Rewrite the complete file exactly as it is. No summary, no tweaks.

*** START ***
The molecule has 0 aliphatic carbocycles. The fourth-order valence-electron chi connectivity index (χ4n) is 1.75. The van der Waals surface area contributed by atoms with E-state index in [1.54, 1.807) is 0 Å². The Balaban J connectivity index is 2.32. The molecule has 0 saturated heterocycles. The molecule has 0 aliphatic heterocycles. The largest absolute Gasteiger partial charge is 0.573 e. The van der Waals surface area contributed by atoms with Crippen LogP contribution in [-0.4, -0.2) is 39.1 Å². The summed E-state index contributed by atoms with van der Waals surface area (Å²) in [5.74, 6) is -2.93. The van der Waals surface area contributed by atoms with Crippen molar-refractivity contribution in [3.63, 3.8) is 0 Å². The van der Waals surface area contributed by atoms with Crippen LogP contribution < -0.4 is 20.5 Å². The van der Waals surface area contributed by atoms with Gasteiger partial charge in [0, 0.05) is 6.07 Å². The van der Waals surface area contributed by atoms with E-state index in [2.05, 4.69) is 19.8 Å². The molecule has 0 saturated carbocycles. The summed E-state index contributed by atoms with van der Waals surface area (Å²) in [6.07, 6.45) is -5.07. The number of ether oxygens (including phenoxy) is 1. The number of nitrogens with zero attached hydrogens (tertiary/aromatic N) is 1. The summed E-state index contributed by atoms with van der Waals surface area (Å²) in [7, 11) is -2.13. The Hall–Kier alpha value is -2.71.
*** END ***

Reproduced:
The molecule has 0 aliphatic carbocycles. The fourth-order valence-electron chi connectivity index (χ4n) is 1.75. The van der Waals surface area contributed by atoms with E-state index in [1.54, 1.807) is 0 Å². The Balaban J connectivity index is 2.32. The molecule has 0 saturated heterocycles. The molecule has 0 aliphatic heterocycles. The largest absolute Gasteiger partial charge is 0.573 e. The van der Waals surface area contributed by atoms with Crippen LogP contribution in [-0.4, -0.2) is 39.1 Å². The summed E-state index contributed by atoms with van der Waals surface area (Å²) in [5.74, 6) is -2.93. The van der Waals surface area contributed by atoms with Crippen molar-refractivity contribution in [3.63, 3.8) is 0 Å². The van der Waals surface area contributed by atoms with Crippen LogP contribution < -0.4 is 20.5 Å². The van der Waals surface area contributed by atoms with Gasteiger partial charge in [0, 0.05) is 6.07 Å². The van der Waals surface area contributed by atoms with E-state index in [2.05, 4.69) is 19.8 Å². The molecule has 0 saturated carbocycles. The summed E-state index contributed by atoms with van der Waals surface area (Å²) in [6.07, 6.45) is -5.07. The number of ether oxygens (including phenoxy) is 1. The number of nitrogens with zero attached hydrogens (tertiary/aromatic N) is 1. The summed E-state index contributed by atoms with van der Waals surface area (Å²) in [7, 11) is -2.13. The Hall–Kier alpha value is -2.71.